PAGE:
The “house of ethics” is a teaching tool that is simple to learn and teach. It can be taught without extensive training. Students and residents can easily understand it and, when applied to the many circumstances that arise on most days in the practice of medicine, it can lead to an expanded understanding of the complexities of patient care.

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Abortion, multifetal pregnancy reduction, end of life, refusal of care, management of pregnancies with serious fetal anomalies or conditions, sterilization, the dispensing of contraception, discussions of risk-benefit assessment, access to care, and explanations of unexpected outcomes are but a few of the many issues that arise in an ob/gyn practice. These and many others are ideal instances for in-depth teaching of ethics and professionalism. In that context, the teaching of medical ethics is ingrained in the everyday practice of medicine similar to traditional bedside teaching of the art and science of medical care.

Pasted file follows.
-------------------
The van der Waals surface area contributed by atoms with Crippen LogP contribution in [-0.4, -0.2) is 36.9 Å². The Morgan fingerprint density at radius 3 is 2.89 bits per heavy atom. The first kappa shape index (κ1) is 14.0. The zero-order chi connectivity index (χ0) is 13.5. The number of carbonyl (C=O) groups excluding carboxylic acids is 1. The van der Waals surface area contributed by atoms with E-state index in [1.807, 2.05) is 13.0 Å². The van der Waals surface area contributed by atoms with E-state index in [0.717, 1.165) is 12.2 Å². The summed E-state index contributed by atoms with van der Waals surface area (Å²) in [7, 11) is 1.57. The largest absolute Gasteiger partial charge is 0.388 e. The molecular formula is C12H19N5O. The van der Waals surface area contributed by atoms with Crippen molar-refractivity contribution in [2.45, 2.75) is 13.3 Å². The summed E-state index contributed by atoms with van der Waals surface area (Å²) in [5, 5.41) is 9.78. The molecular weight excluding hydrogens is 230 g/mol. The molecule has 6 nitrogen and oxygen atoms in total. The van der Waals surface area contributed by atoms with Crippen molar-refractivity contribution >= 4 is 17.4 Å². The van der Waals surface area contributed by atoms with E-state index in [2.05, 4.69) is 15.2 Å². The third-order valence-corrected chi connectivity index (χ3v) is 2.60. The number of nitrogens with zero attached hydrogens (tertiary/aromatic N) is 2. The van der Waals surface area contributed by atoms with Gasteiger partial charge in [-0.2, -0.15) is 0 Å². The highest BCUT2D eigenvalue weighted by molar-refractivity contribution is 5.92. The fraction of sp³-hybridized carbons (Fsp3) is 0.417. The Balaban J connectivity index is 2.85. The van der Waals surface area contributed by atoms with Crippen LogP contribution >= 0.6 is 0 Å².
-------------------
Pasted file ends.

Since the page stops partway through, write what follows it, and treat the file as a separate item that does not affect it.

Teaching medical ethics does not require hiring ethics experts or introducing numerous didactic sessions on complicated issues. It requires incorporating the basic principles of medical ethics-professionalism and informed consent-into the daily routine care of patients. This way, our residents will complete their training with a better understanding of the importance of bringing ethics to each and every patient encounter. 


1. Byrne J, et al. Evaluation of ethics education in obstetrics and gynecology residency programs. Am J Obstet Gynecol. 2015; 212:397.

2. Ethical Dimensions of Informed Consent. ACOG Committee Opinion: Committee on Ethics, No. 108, May 1992. Int J Gynaecol Obstet. 1992:39(4)346-355.